Latin America's Economic Forecasts May Be Too Rosy
What's most interesting about the World Bank and International Monetary Fund economic projections is not that they forecast a slower-than-expected growth in Latin America for 2014 - we already knew that - but that they foresee a rebound in 2015 and 2016.
According to the IMF's semi-annual report released at its spring meeting in Washington on April 8, Latin America's economy will grow by 2.5 percent this year, and by 3 percent next year. That's lower than the region's growth rates in the past decade, but suggests that its economies may soon begin to rebound.
The World Bank, in its "consensus forecast" based on nearly three dozen projections by mostly private sector banks, said that Latin America's economy will grow by 2.3 percent this year, and by 3 percent in 2015. In January, the World Bank had forecast an "upbeat" future for the region, forecasting a 3.7 percent growth rate in 2016.
Among the region's largest economies, the best-performing one will be Mexico, which is scheduled to grow by 3 percent this year, and by 3.5 percent next year, the IMF said. "Mexico's ongoing economic reforms, especially in the energy and telecommunications sectors, herald higher potential growth for the medium term," the IMF said in its report.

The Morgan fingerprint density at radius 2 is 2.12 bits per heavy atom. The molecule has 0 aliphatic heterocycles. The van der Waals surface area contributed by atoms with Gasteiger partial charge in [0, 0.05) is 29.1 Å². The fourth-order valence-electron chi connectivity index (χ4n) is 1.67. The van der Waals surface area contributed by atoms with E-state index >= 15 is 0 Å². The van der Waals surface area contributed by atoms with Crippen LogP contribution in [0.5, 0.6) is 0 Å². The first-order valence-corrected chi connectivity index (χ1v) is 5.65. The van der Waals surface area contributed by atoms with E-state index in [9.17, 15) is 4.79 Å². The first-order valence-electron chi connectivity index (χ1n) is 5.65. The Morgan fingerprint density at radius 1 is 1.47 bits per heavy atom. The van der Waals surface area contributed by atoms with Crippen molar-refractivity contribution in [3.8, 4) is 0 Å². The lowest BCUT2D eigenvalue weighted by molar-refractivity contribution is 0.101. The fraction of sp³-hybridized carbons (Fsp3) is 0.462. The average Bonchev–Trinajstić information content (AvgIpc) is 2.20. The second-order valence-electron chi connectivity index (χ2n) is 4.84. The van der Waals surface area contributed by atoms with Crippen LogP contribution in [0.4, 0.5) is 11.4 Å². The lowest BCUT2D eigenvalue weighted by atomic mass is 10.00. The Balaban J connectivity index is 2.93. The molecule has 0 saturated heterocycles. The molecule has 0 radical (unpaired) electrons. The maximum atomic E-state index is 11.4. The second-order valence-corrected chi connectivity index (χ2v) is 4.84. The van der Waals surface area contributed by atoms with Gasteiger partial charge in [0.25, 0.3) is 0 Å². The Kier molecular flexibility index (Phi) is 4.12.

Other countries that will show healthy growth rates will be Peru, (projected to grow by 5.5 percent this year and 5.8 percent next year,) Bolivia (5.1 percent this year and 5 percent next year,) Paraguay (4.8 percent this year and 4.5 percent next year), Colombia (4.5 percent both years) and Chile (3.6 percent this year and 4.1 percent next year,) the IMF said.
Among the countries that will show meager growth are Brazil, the region's largest country, which is projected to grow by 1.8 percent this year and 2.7 percent next year, according to the IMF. Brazil's economy will continue to suffer from a "loss of competitiveness and low business confidence," the IMF said.